I specialise in Unity 3D casual games, interactive presentations and educational applications for Windows, Mac, mobile and VR (Oculus Rift, Gear VR, Go etc).
Mobile VR means demonstrations, promotions, training and entertainment anywhere. Please email me if you have questions on how mobile VR and AR can be of use.
Now that the Oculus Go is out, mobile VR could become a mass market thing, as it’s close to a consumer level of pricing and convenience. While it doesn’t have positional tracking (6DoF) there is still an enormous scope for games, entertainment and education. No need to clip in a phone, no wires and it comes with built-in headphones – factors which remove the biggest barriers to use: the whole clunky, nerdy, wired-up thing.
The whole experience is pretty smooth. So for wearability, it’s a big step forward; not quite as cool as a decent pair of Ray-Bans, but give it time.
PC-connected VR devices such as Oculus Rift and HTC Vive obviously aren’t as portable, but can offer a very immersive experience. Being able to do moves like ducking behind a wall adds a lot of realism to certain types of games and simulations, and the interactive possibilities of the devices’ respective positional controllers are huge for games and training.
Rift and Vive can be used with a laptop that meets VR specs, so they are also reasonably transportable. Otherwise, a base level gaming PC with a decent video card is an economical way of getting set up. Rift will actually work with a lesser card than they specify, but it’s certainly a better experience having a GeForce GTX 1060 or greater (or equivalent AMD).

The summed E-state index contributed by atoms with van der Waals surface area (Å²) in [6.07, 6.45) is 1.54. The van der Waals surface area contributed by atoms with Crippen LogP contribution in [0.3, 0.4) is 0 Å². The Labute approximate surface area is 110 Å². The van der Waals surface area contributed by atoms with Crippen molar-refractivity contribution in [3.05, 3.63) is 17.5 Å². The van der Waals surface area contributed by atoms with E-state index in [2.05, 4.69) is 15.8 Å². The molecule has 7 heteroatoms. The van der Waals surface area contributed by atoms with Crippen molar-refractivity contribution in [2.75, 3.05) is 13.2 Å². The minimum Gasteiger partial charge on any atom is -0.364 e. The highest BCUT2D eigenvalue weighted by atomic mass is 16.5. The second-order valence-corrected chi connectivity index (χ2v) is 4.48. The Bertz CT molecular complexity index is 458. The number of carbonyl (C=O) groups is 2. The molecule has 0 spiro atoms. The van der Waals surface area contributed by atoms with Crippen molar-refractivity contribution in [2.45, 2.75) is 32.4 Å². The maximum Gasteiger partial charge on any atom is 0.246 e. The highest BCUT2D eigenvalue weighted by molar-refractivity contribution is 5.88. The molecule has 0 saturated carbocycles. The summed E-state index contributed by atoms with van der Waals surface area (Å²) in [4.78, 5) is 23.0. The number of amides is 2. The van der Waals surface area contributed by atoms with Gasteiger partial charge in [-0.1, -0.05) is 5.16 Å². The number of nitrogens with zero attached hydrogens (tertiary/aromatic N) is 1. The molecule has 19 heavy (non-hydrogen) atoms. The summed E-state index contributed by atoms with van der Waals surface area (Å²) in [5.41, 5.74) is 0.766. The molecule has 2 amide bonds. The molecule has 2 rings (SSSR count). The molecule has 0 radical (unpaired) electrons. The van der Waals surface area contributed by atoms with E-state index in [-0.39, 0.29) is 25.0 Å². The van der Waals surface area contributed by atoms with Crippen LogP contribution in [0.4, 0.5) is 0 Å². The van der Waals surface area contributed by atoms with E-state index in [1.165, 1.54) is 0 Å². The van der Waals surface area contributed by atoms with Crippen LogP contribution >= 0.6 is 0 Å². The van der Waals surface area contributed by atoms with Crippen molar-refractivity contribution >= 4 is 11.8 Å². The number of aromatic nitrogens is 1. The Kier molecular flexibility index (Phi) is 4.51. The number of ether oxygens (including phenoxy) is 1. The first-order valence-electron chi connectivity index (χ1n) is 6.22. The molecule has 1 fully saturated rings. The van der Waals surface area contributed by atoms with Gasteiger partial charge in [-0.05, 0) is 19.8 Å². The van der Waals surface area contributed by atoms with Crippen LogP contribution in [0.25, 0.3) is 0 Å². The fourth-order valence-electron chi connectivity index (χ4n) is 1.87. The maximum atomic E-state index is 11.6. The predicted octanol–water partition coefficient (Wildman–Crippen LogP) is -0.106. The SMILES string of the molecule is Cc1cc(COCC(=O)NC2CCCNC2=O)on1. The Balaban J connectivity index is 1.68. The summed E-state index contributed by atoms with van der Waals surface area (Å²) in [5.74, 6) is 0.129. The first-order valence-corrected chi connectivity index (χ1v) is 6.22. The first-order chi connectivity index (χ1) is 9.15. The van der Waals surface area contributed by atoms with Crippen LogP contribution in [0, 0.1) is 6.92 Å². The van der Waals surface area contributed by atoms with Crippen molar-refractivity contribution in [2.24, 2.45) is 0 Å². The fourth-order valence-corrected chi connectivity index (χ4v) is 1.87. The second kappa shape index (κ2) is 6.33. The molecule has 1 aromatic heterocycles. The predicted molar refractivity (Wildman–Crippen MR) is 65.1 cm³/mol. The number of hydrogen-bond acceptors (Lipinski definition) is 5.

Then we have the new range of Microsoft MR (Mixed Reality, but these are really just VR) headsets. They have internal tracking, so no need to set up external sensors, and it works very well. Microsoft have had a bit of time to get this right with Hololens. An attractive feature of this product is that it’s sold through consumer electronics stores, though the price seems high for what you get, compared to the more advanced Rift. In Australia the cheaper MR headsets are about $AU 800, as opposed to $AU 650 for the Rift, which comes from Hong Kong and only takes a few days for (free) delivery, so the Rift (with built-in headset) is unlikely to be seriously challenged locally.
There will also be some interesting new entrants in the field. Vive and Lenovo (UPDATE: recently released) are due to release standalone Daydream headsets. The Daydream cordless headsets will also have internal positional tracking, which could open up some really interesting possibilities in physical interactions unconstrained by cables.
And there’s the Vive wireless device promised at year-end. Since they’ve actually delivered product, the likelihood of delivery would have to have better odds than the newcomers.
I’m happy to answer any questions on what might be the ideal VR platform for your business or project.
Some companies I’ve developed product for, either directly or through an agency.